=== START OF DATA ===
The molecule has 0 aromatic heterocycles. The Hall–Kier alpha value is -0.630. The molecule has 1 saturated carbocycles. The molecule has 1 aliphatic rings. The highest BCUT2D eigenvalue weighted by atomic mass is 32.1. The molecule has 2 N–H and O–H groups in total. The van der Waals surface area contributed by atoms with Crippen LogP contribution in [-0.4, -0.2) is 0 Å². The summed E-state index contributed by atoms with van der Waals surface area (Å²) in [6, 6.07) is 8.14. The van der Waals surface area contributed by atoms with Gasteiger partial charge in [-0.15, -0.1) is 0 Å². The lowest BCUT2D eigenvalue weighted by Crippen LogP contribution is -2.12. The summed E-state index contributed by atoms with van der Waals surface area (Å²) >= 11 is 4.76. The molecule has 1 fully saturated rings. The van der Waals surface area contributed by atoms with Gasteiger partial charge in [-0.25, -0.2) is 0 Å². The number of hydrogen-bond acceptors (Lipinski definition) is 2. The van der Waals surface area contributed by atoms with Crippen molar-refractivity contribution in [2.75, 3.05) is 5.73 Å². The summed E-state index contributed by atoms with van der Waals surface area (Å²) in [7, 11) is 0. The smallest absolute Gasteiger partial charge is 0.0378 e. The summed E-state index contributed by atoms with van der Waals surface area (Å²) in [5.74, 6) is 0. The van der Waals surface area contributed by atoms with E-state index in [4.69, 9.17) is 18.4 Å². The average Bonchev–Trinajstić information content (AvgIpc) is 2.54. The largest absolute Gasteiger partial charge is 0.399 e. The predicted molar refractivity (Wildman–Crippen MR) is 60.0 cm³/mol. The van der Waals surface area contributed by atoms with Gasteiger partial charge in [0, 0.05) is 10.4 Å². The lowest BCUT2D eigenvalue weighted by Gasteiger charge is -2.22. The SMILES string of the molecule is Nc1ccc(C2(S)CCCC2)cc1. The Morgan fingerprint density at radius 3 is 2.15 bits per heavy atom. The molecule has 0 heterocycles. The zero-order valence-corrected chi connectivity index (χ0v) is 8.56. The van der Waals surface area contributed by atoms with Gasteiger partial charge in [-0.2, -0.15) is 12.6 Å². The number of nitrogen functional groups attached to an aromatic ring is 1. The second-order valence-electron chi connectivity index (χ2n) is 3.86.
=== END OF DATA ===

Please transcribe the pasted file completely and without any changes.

The molecule has 0 aromatic heterocycles. The Hall–Kier alpha value is -0.630. The molecule has 1 saturated carbocycles. The molecule has 1 aliphatic rings. The highest BCUT2D eigenvalue weighted by atomic mass is 32.1. The molecule has 2 N–H and O–H groups in total. The van der Waals surface area contributed by atoms with Crippen LogP contribution in [-0.4, -0.2) is 0 Å². The summed E-state index contributed by atoms with van der Waals surface area (Å²) in [6, 6.07) is 8.14. The van der Waals surface area contributed by atoms with Gasteiger partial charge in [-0.15, -0.1) is 0 Å². The lowest BCUT2D eigenvalue weighted by Crippen LogP contribution is -2.12. The summed E-state index contributed by atoms with van der Waals surface area (Å²) >= 11 is 4.76. The molecule has 1 fully saturated rings. The van der Waals surface area contributed by atoms with Gasteiger partial charge in [-0.25, -0.2) is 0 Å². The number of hydrogen-bond acceptors (Lipinski definition) is 2. The van der Waals surface area contributed by atoms with Crippen molar-refractivity contribution in [2.75, 3.05) is 5.73 Å². The summed E-state index contributed by atoms with van der Waals surface area (Å²) in [7, 11) is 0. The smallest absolute Gasteiger partial charge is 0.0378 e. The summed E-state index contributed by atoms with van der Waals surface area (Å²) in [5.74, 6) is 0. The van der Waals surface area contributed by atoms with E-state index in [4.69, 9.17) is 18.4 Å². The average Bonchev–Trinajstić information content (AvgIpc) is 2.54. The largest absolute Gasteiger partial charge is 0.399 e. The predicted molar refractivity (Wildman–Crippen MR) is 60.0 cm³/mol. The van der Waals surface area contributed by atoms with Gasteiger partial charge in [0, 0.05) is 10.4 Å². The lowest BCUT2D eigenvalue weighted by Gasteiger charge is -2.22. The SMILES string of the molecule is Nc1ccc(C2(S)CCCC2)cc1. The Morgan fingerprint density at radius 3 is 2.15 bits per heavy atom. The molecule has 0 heterocycles. The zero-order valence-corrected chi connectivity index (χ0v) is 8.56. The van der Waals surface area contributed by atoms with Gasteiger partial charge in [-0.2, -0.15) is 12.6 Å². The number of nitrogen functional groups attached to an aromatic ring is 1. The second-order valence-electron chi connectivity index (χ2n) is 3.86.